When most people think about personal or organizational performance, they think about setting and hitting target goals. If this were as simple as it sounds, why do most people have trouble performing at their best?
According to Keller and Schaninger at McKinsey & Co., “Performance is what an enterprise does to deliver improved financial and operational results for its stakeholders.” But focusing solely on performance will not bring about the changes that organizations want. Instead, performance metrics must also be accompanied by a consideration of how effectively people work together to pursue a common goal. Called “organizational health,” this factor goes hand-in-hand with performance and refers to an organization’s level of internal alignment, quality of execution and capacity to renew itself to sustain high performance in an ever-changing external environment.
Alignment, execution and innovation remain challenges, especially at a time that is being called “the great resignation.” Insights gleaned from brain science may offer a perspective in optimizing organizational health that truly helps people to enhance their performance when applied artfully:
- Efficient task execution requires brain synchrony, which is highly dependent on the quality of attachment between team members.
- Movement can improve cognitive performance.
- Deliberate practice is far less impactful on performance than we think. There are often remarkable differences between two people who practice for the same amount of time. In fact, it accounts for less than 1% of performance when it comes to many forms of work.
Looking at these factors, organizations can explore scalable programs that enhance attachment, promote movement and go beyond practice.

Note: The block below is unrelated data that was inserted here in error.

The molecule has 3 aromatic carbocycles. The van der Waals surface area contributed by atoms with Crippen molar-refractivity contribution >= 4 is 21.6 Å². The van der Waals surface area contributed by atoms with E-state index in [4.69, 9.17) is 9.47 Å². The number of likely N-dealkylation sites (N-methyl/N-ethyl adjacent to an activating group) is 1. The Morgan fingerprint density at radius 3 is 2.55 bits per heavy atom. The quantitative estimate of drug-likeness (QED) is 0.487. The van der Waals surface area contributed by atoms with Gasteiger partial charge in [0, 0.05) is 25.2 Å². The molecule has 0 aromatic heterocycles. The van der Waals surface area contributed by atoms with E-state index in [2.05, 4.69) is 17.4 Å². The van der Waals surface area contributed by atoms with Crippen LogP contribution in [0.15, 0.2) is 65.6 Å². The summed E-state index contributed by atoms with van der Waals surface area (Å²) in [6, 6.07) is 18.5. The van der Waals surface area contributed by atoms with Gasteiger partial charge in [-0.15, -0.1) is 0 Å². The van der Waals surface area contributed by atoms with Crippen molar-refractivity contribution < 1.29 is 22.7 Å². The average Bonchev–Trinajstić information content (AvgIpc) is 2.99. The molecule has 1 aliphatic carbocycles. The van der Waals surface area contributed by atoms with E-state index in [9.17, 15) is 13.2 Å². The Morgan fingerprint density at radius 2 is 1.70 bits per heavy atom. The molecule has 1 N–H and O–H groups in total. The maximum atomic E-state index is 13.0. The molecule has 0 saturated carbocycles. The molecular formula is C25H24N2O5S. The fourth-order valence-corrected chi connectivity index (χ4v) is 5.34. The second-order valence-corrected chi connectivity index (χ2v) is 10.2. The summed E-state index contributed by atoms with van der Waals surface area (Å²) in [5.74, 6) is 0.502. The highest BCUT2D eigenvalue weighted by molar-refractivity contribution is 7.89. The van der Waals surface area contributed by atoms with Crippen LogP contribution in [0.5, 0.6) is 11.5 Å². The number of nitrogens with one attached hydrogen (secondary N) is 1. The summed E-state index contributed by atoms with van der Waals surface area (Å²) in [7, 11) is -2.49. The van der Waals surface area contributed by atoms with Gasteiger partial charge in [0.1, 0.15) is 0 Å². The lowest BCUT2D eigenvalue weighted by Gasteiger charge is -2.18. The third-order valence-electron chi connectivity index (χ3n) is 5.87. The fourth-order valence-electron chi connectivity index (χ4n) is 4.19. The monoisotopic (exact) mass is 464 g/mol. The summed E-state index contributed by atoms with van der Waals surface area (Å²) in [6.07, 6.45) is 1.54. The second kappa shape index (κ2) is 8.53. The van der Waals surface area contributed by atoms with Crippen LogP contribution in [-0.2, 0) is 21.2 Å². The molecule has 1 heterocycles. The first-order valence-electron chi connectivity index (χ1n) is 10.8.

Based on the team attachment levels, a program to strengthen interpersonal connection and psychological safety is likely to enhance performance, given that improving attachment also improves performance.
Questions to ask:
- Does it seem like people on the team are synchronized and safe to connect?
- Is this team-specific or part of the culture?
- How can I design a program to facilitate attachment and psychological safety?
For example, one program that I designed required leaders to identify how they might be negatively impacting team attachment with their hierarchical styles and performance measures, and how they could adjust their approach by measuring team KPIs instead of focusing their efforts on individuals only.
Frequent breaks can reinvigorate the brain, and there are several things that companies can do to enhance the chances of this happening.
Questions to ask:
- Have we designed spaces so that people can move or walk about with ease?
- Have we made movement a cultural norm by encouraging people to stand or walk about during meetings?
- Have we run programs on the importance of these movement breaks, and do people understand the difference between walking around the block, versus walking on a curvy path? The latter will enhance creativity.
Training programs must involve more than mere practice.
Questions to ask:
- Have we incorporated feedback mechanisms? Is the practice meaningful?
- Is the experience of the practice enjoyable?
- Has the goal of agility been incorporated? Ruthless prioritizing, for example, would help people understand how to rearrange their days to complete what is possible.
Overall, performance enhancement in humans would benefit from a multipronged approach, which brain science may significantly inform in measurable ways.